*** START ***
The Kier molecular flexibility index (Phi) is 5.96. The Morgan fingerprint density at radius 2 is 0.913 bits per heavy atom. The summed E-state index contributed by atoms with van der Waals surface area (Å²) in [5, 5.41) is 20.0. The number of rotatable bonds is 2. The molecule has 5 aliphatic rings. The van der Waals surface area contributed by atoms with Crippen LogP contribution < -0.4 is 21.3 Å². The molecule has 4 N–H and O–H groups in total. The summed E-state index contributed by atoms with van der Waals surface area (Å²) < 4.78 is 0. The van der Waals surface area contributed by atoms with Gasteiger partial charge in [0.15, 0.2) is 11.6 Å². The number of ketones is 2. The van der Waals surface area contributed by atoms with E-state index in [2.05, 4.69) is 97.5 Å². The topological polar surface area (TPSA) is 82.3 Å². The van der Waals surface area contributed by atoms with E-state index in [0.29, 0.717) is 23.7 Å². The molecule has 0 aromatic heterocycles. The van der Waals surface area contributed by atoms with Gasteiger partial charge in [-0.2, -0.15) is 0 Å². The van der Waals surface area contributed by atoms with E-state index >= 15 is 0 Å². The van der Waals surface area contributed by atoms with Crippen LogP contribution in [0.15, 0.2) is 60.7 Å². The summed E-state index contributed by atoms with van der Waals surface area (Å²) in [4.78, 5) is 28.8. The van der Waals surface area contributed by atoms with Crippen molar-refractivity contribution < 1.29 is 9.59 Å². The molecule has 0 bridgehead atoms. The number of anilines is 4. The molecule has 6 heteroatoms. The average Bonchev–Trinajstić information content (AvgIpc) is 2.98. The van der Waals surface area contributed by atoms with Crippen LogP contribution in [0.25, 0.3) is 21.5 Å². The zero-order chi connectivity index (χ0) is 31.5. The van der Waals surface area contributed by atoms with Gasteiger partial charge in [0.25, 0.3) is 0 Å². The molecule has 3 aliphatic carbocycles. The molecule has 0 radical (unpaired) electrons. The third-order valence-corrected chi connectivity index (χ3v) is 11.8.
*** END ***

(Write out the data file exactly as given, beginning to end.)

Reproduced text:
The Kier molecular flexibility index (Phi) is 5.96. The Morgan fingerprint density at radius 2 is 0.913 bits per heavy atom. The summed E-state index contributed by atoms with van der Waals surface area (Å²) in [5, 5.41) is 20.0. The number of rotatable bonds is 2. The molecule has 5 aliphatic rings. The van der Waals surface area contributed by atoms with Crippen LogP contribution < -0.4 is 21.3 Å². The molecule has 4 N–H and O–H groups in total. The summed E-state index contributed by atoms with van der Waals surface area (Å²) < 4.78 is 0. The van der Waals surface area contributed by atoms with Gasteiger partial charge in [0.15, 0.2) is 11.6 Å². The number of ketones is 2. The van der Waals surface area contributed by atoms with E-state index in [2.05, 4.69) is 97.5 Å². The topological polar surface area (TPSA) is 82.3 Å². The van der Waals surface area contributed by atoms with E-state index in [0.29, 0.717) is 23.7 Å². The molecule has 0 aromatic heterocycles. The van der Waals surface area contributed by atoms with Gasteiger partial charge in [-0.2, -0.15) is 0 Å². The van der Waals surface area contributed by atoms with E-state index >= 15 is 0 Å². The van der Waals surface area contributed by atoms with Crippen LogP contribution in [0.15, 0.2) is 60.7 Å². The summed E-state index contributed by atoms with van der Waals surface area (Å²) in [4.78, 5) is 28.8. The van der Waals surface area contributed by atoms with Crippen molar-refractivity contribution < 1.29 is 9.59 Å². The molecule has 0 bridgehead atoms. The number of anilines is 4. The molecule has 6 heteroatoms. The average Bonchev–Trinajstić information content (AvgIpc) is 2.98. The van der Waals surface area contributed by atoms with Crippen LogP contribution in [0.25, 0.3) is 21.5 Å². The zero-order chi connectivity index (χ0) is 31.5. The van der Waals surface area contributed by atoms with Gasteiger partial charge in [0.25, 0.3) is 0 Å². The molecule has 3 aliphatic carbocycles. The molecule has 0 radical (unpaired) electrons. The third-order valence-corrected chi connectivity index (χ3v) is 11.8.